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After a confusing few weeks in which the Food and Drug Administration first appeared to consider trashing its decades-old policy prohibiting blood donation from men who have sex with men, then had a panel decline to rule on ending the practice, the agency announced today that the ban will be partially lifted in 2015. It will be replaced with a one-year ban — meaning any man who has had sex with another man cannot donate blood for a year afterward, even if they are in a monogamous relationship and definitely free of sexually transmitted diseases.
The New York Times reports that the change could increase the blood donation supply by two to four percent annually, according to research by the Williams Institute at the University of California, Los Angeles. The Institute has reported that lifting the planned one-year ban could double the potential new supply.
But even achieving that one-year ban seems to have been a struggle; the panel from last week made it clear they thought allowing MSM to donate at all presented a serious health concern. Despite urging from organizations like the American Medical Association, the Department of State Health Services and the American Red Cross, panel member Dr. Susan Leitman said the pressure to end the ban was “about policy and civil rights rather than our primary duty, which is transfusion safety.” But, as Audrey reported here a couple weeks ago, transfusion safety seems to have been the FDA’s flimsy excuse for locking a huge group of the population out over decades-old fears about HIV/AIDS — despite the fact that all donated blood is tested for the virus with methods infinitely more accurate than at the height of the AIDS crisis:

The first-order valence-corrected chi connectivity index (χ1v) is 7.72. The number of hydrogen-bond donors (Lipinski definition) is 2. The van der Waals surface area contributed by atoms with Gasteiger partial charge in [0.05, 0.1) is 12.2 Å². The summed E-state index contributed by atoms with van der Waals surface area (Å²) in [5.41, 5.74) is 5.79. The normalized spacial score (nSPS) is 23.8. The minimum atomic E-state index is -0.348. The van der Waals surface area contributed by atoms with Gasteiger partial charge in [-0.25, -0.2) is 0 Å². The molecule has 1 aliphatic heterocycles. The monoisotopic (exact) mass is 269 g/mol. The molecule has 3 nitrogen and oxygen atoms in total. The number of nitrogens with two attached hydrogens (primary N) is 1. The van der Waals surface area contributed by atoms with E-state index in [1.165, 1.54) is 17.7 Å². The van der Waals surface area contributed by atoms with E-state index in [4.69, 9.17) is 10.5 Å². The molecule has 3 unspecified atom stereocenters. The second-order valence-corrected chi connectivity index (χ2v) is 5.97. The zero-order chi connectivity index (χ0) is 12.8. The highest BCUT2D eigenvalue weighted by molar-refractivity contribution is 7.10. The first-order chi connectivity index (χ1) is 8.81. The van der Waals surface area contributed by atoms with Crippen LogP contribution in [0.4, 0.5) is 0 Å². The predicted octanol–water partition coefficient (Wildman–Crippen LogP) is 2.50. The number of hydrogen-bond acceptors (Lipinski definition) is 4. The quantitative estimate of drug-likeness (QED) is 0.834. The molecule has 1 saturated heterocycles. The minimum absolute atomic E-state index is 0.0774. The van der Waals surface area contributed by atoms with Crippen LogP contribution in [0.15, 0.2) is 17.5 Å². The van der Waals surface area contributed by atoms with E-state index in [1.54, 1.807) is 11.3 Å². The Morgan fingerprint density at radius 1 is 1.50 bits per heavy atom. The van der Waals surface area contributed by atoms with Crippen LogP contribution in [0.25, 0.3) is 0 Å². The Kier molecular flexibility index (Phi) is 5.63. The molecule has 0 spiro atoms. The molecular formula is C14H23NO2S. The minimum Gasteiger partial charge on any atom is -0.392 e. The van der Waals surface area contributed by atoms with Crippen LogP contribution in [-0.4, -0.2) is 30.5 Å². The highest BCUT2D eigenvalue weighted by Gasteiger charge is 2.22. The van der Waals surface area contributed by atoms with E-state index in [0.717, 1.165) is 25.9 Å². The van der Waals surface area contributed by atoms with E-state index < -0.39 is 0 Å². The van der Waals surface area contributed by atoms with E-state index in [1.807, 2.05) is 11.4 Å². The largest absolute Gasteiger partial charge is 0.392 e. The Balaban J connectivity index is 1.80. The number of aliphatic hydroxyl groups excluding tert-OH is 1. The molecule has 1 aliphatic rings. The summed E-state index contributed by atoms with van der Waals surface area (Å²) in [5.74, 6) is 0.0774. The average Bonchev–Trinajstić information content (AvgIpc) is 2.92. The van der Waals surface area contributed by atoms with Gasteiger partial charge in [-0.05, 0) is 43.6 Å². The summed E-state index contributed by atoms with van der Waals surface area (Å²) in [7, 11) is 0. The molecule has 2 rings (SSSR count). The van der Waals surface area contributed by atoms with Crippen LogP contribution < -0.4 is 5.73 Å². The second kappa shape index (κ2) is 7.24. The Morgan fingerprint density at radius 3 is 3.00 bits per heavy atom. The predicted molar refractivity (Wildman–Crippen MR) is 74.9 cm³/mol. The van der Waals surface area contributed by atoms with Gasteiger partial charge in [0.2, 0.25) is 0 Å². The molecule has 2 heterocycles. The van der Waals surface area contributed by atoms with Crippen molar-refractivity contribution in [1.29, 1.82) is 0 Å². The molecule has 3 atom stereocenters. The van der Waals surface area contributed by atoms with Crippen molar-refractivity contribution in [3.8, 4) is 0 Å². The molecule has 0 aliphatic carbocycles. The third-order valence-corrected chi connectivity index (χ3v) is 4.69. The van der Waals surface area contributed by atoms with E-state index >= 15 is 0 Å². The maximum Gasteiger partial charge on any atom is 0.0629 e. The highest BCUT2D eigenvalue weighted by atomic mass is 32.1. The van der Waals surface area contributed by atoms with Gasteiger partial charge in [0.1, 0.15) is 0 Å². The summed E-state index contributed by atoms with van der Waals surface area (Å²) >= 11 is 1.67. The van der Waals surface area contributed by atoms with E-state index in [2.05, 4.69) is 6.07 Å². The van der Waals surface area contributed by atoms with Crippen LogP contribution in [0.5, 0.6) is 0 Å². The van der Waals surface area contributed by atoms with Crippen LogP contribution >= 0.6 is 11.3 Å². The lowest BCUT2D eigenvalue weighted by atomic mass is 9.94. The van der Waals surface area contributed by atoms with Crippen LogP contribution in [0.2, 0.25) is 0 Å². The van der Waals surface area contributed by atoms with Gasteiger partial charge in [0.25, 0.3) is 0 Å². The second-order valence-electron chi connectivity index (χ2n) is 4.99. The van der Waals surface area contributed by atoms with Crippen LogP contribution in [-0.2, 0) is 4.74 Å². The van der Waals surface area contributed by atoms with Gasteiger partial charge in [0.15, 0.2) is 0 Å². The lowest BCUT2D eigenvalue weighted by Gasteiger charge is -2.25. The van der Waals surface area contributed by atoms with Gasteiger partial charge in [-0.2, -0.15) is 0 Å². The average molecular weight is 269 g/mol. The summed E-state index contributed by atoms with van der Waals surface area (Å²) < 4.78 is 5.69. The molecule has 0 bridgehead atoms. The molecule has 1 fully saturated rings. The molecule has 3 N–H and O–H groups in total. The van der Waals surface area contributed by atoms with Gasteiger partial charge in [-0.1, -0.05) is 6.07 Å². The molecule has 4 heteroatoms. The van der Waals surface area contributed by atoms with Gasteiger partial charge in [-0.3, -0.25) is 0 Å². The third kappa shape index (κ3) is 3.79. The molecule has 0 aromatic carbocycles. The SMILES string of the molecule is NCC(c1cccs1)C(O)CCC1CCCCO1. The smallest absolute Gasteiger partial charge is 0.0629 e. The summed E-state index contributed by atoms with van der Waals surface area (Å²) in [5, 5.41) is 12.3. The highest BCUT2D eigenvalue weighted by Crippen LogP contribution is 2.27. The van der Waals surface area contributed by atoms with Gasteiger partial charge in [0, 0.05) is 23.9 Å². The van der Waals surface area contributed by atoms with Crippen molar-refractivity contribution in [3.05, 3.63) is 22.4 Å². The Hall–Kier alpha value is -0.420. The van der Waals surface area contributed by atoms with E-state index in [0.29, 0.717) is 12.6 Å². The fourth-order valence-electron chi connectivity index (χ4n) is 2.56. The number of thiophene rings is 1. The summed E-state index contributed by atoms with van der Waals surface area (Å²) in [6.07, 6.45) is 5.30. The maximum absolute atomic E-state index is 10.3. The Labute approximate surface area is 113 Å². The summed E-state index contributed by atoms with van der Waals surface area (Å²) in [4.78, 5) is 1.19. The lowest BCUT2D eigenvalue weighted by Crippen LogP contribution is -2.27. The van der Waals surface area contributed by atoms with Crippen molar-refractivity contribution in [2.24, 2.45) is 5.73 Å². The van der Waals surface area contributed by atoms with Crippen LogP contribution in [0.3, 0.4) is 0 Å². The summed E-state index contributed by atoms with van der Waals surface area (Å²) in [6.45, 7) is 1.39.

To make this as clear as possible: Straight people who have sex with an opposite sex partner who definitely has HIV only have to wait a year to give blood. Gay and bi men who have sex with a man at any point in their lives, even if their partner definitely didn’t have HIV, can never donate.
Some are hopeful that today’s announcement will lead to a complete disposal of the ban, especially given the ongoing blood shortage that has groups like the Red Cross constantly reminding people to consider donation. That group reports that every two seconds, someone in the U.S. requires a blood transfusion. Now, thanks to this long overdue change, the lifesaving supply will be a little bit bigger.